The civil society’s intervention in the tribal regions began in early 1980s on two issues-sustainable livelihood, particularly in forest areas, and, local governance
If you pass the tiny villages dotting the highway in the Bastar region of Chhattisgarh and meet its unassuming natives free from the trappings of city life, you might say to yourself, “Oh! They are not poor, they are just beautiful.” This first glimpse belies all your notions about the region which has witnessed countless bloody encounters between paramilitary forces and the Naxals, or for that matter, people defying all attempts of the government to bring them into the mainstream.
But it is only when you enter the interior road leading to a village, the real story begins to unfold. The grandeur of beautiful forests gradually fades into oblivion, as you see paramilitary forces carrying out search operations under Operation Green Hunt, a name given by the media to describe the government offensive against Naxalites. The pleasantries exchanged in the state capital, Raipur, suddenly turn into dogged and gritty conversations about rights, entitlements and exploitation.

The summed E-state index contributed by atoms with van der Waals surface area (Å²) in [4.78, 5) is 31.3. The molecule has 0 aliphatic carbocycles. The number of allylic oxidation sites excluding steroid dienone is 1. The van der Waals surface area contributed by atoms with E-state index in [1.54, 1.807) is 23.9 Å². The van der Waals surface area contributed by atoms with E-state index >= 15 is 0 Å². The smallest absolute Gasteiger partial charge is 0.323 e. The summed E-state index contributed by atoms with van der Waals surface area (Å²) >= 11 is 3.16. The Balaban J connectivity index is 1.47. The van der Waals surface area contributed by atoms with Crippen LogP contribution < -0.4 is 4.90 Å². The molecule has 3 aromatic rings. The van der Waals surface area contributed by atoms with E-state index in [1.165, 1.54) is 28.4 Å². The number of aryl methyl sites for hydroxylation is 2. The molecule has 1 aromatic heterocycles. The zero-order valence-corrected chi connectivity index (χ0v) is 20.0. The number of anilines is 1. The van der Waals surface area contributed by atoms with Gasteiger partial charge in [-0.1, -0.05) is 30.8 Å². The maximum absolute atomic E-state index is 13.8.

During the past 10 years, the fight of tribals for rights in Chhattisgarh has virtually turned into a potboiler, chronicling the strategised attempts by NGOs and social activists to create tribal leadership to spread awareness, help flawless implementation of schemes such as the Mahatma Gandhi National Rural Employment Guarantee Act (MGNREGA), Public Distribution System (PDS) and fight issues related to the Forest Rights Act (FRA).
The scale of corruption in MGNREGA and PDS was so high that it was not possible for these organisations to look into individual cases which related to fake job cards under MGNREGA, black marketing of PDS goods and ration cards given to undeserving people. The mining lobby was freely acquiring tribal land at throwaway prices flouting all norms. At the centre of all issues is an unholy nexus between sarpanches, local politicians and block officials.
Interventions for sustainability